from Jane Everham
“Wisdom from the world religions which inspires us in our ethical and spiritual life.”
Mark Sappenfield, the editor of the Christian Science Monitor, reported, “Someone once told me that the Monitor’s reputation for unbiased journalism was all wrong, because the Monitor clearly did take sides: for justice, compassion, dignity, or responsibility, just to name a few” (i.e. the Monitor has a bias for progress).
Progress is the root of progressive and as a member of the progressive UU faith at Foothills Unitarian Church, I connected with Sappenfield’s words. As a progressive church, Foothills intends to move forward, evolve, grow. How many Sundays have we heard the words compassion, “justice,” “dignity,” and “responsibility” from our own pulpit?
I’ve subscribed to The Christian Science Monitor for 21 years because it is a fair and balanced source of news. I am ill-informed of Christian Science as a faith, however, I can say that over the years this periodical has communicated compassion, fairness, and its own brand of courageous love. I’ve never felt animosity toward Christian Science, but I have ignored the religion. Now I see that faith as a partner on the road we UUs travel.
The religion of my childhood was very sketchy Congregationalist and Episcopalian, participating in religion was not a family priority. My three best, childhood friends were Catholics, so I accompanied them to a fair number of Catholic Masses, and over time I developed an animosity for religion. Generally, it all seemed like a finger pointing, holier-than-thou sham, and as a young adult in the late 60s and 70s, I rebelled against any system trying to tell me how to be. I built barriers against religion. Then in the 80s, life events steered me toward a search for a religious community, and the Unitarian Universalist faith was a natural with its rejection of religious dogma and embrace of “an individual search for truth and meaning.” I shifted from “no religion” to “my faith’s okay, but yours is not so hot” stance which ultimately didn’t feel very UU.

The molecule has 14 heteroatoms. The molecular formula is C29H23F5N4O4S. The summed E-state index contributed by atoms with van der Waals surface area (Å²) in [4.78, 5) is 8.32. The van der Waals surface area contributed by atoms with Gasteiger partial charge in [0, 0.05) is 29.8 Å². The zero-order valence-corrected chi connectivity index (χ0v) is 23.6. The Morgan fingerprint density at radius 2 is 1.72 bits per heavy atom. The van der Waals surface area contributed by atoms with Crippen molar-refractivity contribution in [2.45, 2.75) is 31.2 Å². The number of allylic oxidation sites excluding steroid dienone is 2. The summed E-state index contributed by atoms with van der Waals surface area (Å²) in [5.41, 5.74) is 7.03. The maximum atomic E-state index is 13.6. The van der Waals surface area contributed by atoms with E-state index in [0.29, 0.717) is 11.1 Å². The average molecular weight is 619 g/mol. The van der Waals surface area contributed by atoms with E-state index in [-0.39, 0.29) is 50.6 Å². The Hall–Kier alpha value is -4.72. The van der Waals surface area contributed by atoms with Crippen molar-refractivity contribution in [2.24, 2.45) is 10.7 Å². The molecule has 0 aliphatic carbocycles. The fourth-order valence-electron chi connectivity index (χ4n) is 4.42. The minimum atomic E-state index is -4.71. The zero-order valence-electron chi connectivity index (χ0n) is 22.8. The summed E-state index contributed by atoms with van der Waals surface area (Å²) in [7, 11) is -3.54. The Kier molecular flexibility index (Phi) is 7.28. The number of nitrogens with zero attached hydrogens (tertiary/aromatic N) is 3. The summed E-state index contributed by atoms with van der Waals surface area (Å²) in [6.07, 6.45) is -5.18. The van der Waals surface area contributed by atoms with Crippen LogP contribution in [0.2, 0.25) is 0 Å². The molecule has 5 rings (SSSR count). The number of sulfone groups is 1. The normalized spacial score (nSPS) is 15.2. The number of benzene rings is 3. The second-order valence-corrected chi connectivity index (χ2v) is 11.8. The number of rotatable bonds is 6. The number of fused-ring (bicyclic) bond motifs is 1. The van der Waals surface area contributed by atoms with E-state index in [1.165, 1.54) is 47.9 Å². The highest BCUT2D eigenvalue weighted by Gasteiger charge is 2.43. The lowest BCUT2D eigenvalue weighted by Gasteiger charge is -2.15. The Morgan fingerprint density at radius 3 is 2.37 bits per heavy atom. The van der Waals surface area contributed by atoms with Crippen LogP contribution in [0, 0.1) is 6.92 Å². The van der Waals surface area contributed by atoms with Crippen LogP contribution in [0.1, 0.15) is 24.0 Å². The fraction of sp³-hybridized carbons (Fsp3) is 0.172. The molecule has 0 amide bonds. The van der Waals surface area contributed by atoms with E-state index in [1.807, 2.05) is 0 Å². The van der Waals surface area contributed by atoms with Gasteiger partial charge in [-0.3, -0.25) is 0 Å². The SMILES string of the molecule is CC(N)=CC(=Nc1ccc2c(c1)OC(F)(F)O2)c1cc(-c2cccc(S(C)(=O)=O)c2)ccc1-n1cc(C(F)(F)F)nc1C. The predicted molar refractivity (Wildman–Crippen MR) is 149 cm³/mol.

I began further exploration of Buddhism and Native American spirituality, and our son attended Har Shalom Pre-school which provided a year of learning for our family. More recently, Krista Tippett’s podcast On Being, further acquainted me with Buddhists, Jews, Catholics, Protestants, Muslims – not necessarily clergy, but people of faith who have helped transform my attitude. Today, my church’s call to unleash courageous love and my experience in Wellspring Sources, our UU, ten-month course in spiritual deepening, have resulted in my breaking down more walls I’d built between faiths. As my religious knowledge and attitudes grow and shift I experience greater curiosity and desire more learning.
For example, the Jesuits and Franciscans priests can be so down-to-earth, imaginative, and witty. I became curious about the Jesuit founder, St. Ignatius, and believe me, being curious about a saint is a major shift for me. Now, I am reading The Jesuit Guide to (almost) Everything: a spiritual practice for real life by Reverend James Martin. Not everything I’m reading resonates. Like a UU hymn singer, I change some of the words in my head as I read, yet much of what I read feels familiar and comfortable. I see how my own spiritual practice can be enhanced by some of the everyday spiritual practices that St. Ignatius recommended . . . in 1534. Father Martin doesn’t say in his book, “Our worship time is over; may our service begin,” but the most basic tenets of the Jesuit faith emphasize a call to clergy and followers to serve their communities.
I’m not changing faiths – ever. It just feels good to shed hostile feelings and to broaden my circle of religious inclusion. Being always irritated or “anti” is a physical and spiritual drain. Acknowledging a shared bias with other faiths for compassion, dignity, responsibility and justice is recognizing a bigger blanket of love for this world we inhabit. As I pursue my spiritual path, it is nice to know that there is a diverse caravan traveling with me.